It appears that the key to thwarting employee phishing is an actual key at Google. As we know, in early 2017, the firm has started making use of physical USB-based security keys. And since its implementation, none of its 85,000-plus workers have been phished on their job accounts, as reported by the Krebs on Security.
The keys function as a substitute to 2-factor authentication, wherein the users initially log into a site making use of a password and after that must insert an added one-time code that is generally sent to their device through an app or a text. A Google spokesperson told Krebs on Security that the security keys are utilized for all account access at the firm.
The spokesperson told the publication, “We have had no confirmed or reported account takeovers since putting security keys into practice at Google. The users may be asked to validate utilizing their security key for several different reasons or apps. It all relies on the sensitivity of the application and the threat of the user at that moment in time.”
Prior to2017, the staff at Google used one-time codes produced by the Google Authenticator application, as per Krebs on Security. However, a security key—that vends for as less as $20—makes use of an adaptation of multifactor authentication known as U2F (Universal 2nd Factor). The U2F enables the users to log in by placing in the USB device and shoving a button on it. Subsequent to it, the device is connected to a specific site, the users do not need to insert their passwords anymore.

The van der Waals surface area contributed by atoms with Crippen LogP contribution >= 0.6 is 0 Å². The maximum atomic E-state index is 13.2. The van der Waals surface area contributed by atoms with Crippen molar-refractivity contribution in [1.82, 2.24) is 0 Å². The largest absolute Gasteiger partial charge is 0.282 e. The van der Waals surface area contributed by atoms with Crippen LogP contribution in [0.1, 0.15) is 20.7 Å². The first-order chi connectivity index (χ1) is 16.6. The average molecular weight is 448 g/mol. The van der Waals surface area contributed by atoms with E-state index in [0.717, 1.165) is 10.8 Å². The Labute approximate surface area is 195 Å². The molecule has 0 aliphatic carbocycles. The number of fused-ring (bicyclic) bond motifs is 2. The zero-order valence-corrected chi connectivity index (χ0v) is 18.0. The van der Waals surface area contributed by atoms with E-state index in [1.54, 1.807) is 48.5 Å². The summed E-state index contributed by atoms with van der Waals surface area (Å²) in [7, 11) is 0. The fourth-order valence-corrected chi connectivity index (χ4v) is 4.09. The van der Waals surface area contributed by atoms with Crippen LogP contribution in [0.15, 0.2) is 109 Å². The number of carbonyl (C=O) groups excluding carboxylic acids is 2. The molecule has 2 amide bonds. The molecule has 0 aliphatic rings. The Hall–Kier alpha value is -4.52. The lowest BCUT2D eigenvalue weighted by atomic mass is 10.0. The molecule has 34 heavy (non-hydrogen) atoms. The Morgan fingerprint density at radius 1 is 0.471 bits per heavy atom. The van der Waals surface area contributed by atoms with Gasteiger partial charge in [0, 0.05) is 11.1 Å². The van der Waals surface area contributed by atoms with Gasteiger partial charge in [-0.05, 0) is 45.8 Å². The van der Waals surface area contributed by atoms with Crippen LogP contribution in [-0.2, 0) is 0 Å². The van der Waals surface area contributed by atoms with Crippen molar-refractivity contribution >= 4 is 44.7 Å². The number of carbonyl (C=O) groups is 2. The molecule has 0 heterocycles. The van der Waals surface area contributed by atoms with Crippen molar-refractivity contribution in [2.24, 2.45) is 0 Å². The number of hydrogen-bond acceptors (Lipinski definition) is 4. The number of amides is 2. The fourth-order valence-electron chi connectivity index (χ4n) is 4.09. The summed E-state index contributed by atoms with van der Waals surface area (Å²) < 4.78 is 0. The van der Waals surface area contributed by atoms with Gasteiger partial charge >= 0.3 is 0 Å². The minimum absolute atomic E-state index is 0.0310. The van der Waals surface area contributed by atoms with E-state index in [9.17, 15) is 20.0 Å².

More websites are implementing the U2F authentication, however, only a small digit at present support it, such as Facebook, Github, and Dropbox, as per Krebs on Security. Further, it is backed by browsers including Firefox, Opera, and Chrome. Reportedly, Microsoft will upgrade its Edge browser later this year to back U2F.